San Francisco Police Department
Wednesday, August 19, 2009
As the fall season approaches, we think of the new school year,
football, Halloween and early rainfall. This is the time of year when
scam artists portraying themselves as independent roofers solicit work.
Commonly, the suspects target senior citizens tending to their front
yard or sweeping their sidewalk. They will drive up in a pick-up truck,
and sometimes they will even have a tar kettle in tow. The suspect will
offer a free inspection of the their roof. During the inspection the
suspect will walk around the roof and stomp is foot in a specific area.
When the suspect climbs down the ladder, he informs the homeowner that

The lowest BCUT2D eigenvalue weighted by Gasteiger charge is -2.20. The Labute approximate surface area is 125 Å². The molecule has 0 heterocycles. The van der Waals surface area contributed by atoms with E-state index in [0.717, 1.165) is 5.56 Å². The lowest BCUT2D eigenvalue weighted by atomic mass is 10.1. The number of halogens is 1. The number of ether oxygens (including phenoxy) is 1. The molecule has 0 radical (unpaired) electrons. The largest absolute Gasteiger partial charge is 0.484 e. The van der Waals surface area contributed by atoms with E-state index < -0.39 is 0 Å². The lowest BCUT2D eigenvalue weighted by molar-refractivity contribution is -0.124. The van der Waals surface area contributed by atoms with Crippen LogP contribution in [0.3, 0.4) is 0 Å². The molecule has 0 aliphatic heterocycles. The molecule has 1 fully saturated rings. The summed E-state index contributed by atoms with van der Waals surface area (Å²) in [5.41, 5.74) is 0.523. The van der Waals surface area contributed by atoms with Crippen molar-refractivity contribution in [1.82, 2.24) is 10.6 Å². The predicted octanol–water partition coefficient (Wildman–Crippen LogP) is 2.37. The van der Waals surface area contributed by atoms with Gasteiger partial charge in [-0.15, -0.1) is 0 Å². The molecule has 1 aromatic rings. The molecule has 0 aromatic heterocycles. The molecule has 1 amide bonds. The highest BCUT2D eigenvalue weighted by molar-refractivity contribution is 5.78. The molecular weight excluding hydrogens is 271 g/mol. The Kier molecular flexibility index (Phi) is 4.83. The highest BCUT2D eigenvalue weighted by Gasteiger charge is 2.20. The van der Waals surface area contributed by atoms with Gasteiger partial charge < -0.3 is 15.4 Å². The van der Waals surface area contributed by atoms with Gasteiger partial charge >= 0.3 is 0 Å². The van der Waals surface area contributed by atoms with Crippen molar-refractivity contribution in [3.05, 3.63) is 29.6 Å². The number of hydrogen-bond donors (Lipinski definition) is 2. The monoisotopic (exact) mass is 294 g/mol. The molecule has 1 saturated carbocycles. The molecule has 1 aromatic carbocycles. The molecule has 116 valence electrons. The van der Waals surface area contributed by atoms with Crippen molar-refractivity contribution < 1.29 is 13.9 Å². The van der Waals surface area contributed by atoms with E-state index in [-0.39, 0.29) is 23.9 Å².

the roof needs a little patchwork and the work would only take an hour.
If the homeowner seems a little skittish, the suspect floats a cash deal
with a “senior discount.” The suspect returns to the roof with brooms,
mops and a bucket of tar. After a lot of noise and dust, the homeowner
pays the suspect (usually between two and eight hundred dollars). It is
discovered later that no work was done, except that some gravel was
If you are approached by an independent roofer, check for identification
and see if he is licensed and bonded. You should note the license plate
of the truck. You should also call a friend for advice. And above all,
don’t allow him in your home.
If you see a neighbor interact with an independent roofer, you should
try to get the license plate and description of the truck first. If you
wish, you can walk over and introduce yourself and offer to call your
neighbor’s son or daughter for advice.
In either case, if you feel the roofer is dishonest or you feel
uncomfortable, call the police.